16. Cory Allen Heidelberger Post author | 2019-11-18 18:36

    John Dale, we’ve had conservative radicals/purists like Nelson run primaries against establishment GOP figures regularly. Ken Knuppe and Gordon Howie made no dent on Daugaard in 2010. Stace Nelson came in third behind Rhoden against Rounds in 2014. Lora Hubbel has brought her Birchiness (I won’t accuse her of membership, but she represents the unbound anti-establishment conservative wing we’re talking about) against Wayne Steinhauer in 2018, Deb Peters in 2016, and Dennis Daugaard in 2014 and got nowhere. And last year, Neal Tapio tried to play the radical right-wing game against establishment golden boy Dusty Johnson and got crushed. The Nelson-Mugwump wing of the GOP hasn’t been any more successful at upsetting the Lederman GOP’s grip on power than we Democrats.

  17. Cory Allen Heidelberger Post author | 2019-11-18 18:38

    …and the real bigots are Steve Haugaard, Tim Goodwin, Al Novstrup, and the other Trumpists Stace leaves behind in Pierre. Bigotry, John, is a Republican family value.

  18. Cory Allen Heidelberger Post author | 2019-11-18 18:40

    Robin F, Noem knows nothing about John Birch. She just knows Stace recommended the guy, and she won’t appoint anyone Stace recommends. She will appoint a yes-man, which in this Legislature, is arguably as bad as a John Birch loon-bat. Birch-barkers can at least offer the chance of temporary coalitions with Democrats and other disgruntled legislators to stop Noem’s bad ideas.

  19. Cory Allen Heidelberger Post author | 2019-11-18 18:42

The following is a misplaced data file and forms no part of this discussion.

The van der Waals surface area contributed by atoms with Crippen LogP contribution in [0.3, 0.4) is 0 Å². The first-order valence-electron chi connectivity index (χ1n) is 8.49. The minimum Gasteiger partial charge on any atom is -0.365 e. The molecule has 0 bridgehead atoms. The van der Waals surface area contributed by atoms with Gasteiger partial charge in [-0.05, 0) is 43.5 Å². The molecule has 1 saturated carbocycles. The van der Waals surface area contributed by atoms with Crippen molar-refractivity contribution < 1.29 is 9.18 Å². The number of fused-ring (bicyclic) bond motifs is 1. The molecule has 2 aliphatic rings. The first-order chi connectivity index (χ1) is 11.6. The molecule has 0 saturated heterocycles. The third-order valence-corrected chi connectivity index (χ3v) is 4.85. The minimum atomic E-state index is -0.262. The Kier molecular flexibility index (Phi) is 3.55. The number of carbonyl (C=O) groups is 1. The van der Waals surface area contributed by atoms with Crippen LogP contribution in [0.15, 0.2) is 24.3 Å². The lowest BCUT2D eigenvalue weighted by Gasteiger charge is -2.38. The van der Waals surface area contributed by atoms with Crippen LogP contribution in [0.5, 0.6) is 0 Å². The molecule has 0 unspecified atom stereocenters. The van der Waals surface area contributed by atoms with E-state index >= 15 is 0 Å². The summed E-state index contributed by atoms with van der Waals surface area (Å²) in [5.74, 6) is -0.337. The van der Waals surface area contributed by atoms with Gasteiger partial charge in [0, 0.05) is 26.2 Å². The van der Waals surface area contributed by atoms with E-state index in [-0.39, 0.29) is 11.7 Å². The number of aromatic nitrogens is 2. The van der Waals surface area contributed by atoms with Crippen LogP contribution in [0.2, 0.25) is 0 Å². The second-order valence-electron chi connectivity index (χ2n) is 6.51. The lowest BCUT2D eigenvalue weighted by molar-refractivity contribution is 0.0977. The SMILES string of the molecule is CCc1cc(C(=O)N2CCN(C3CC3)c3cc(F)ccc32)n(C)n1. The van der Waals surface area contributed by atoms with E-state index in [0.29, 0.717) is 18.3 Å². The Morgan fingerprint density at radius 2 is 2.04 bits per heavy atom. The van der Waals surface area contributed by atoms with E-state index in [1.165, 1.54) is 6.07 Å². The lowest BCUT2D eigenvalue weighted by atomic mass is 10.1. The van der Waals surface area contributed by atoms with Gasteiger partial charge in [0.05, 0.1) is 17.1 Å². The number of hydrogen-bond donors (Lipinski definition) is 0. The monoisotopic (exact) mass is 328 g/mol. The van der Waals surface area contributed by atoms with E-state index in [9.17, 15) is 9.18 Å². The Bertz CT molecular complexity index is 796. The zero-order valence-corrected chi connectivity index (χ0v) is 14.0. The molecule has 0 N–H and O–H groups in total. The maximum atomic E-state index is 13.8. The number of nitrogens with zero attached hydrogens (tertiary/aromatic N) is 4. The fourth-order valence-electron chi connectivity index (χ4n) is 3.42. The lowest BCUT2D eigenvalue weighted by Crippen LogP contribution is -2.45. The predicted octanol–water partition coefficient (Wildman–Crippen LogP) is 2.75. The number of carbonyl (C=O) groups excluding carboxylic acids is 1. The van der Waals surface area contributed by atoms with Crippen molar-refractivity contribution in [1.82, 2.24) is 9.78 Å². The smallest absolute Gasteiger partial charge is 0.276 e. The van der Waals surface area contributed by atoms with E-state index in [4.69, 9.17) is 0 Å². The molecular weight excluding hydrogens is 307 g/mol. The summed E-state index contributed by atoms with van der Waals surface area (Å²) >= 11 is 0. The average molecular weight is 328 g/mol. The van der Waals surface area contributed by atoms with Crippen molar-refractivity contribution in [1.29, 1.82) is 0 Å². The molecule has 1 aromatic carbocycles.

SPDB’s Lee Strubinger gets more on the record from Senator Nelson on why he’s abandoning this corrupt ship. It seems the bastards finally wore him and his family down:

    He says his outspokenness about what he calls state corruption has put a target on his back.

    “I’ve earned some high enemies in powerful places,” Nelson says. “I’ve gained a reputation for honesty and public service and—along with that has come with name recognition. There’s folks that were worried I was going to run for higher office. Over the years they’ve done everything possible to try and ruin me professionally and personally. It’s gotten to the point where I can’t expose my family to that anymore” [Lee Strubinger, “Nelson Resigns from State Legislature,” SDPB Radio, 2019.11.18].

    I know the feeling.

  20. Cory Allen Heidelberger Post author | 2019-11-18 18:49

    While I sympathize with SDBlue’s disgust—I’ve seen some of the comments to which SDBlue rightly takes umbrage—the sad thing here is that the powers that be did not target Stace for being a miserable piece of human garbage (SDBlue’s assessment, not mine). The Lederman/GOP establishment ostracized and ridiculed and attacked Stace because he wasn’t a yes-man. They punished him because he fought for his constituents against the state’s CAFO crony capitalism. They punished him because he spoke up about EB-5 and GEAR UP. They punished him because he challenged one-party rule from within the ranks of the party. The Lederman GOP will brook no dissent not even from members capable of winning their home districts by over 70% twice in a row.

    Even if you don’t like Stace, his departure means a net gain for Dan Lederman, Kristi Noem, and one-party rule.

  21. Clyde 2019-11-18 19:02

    The bail bondsman’s hold on this state will only get stronger!

    I appreciated Stace’s participation. It’s hard being in the reddest state in the union.

  22. Debbo 2019-11-18 21:18

    Jerry, “GNOem will appoint some skin tag,” a skin tag? 😆😆😆 That’s a new one, but I like it.

    As others have said, I give credit to Stace for not being a cowed yes man. However, he was wrong most policy issues.

  23. Black Hills Bob 2019-11-18 23:22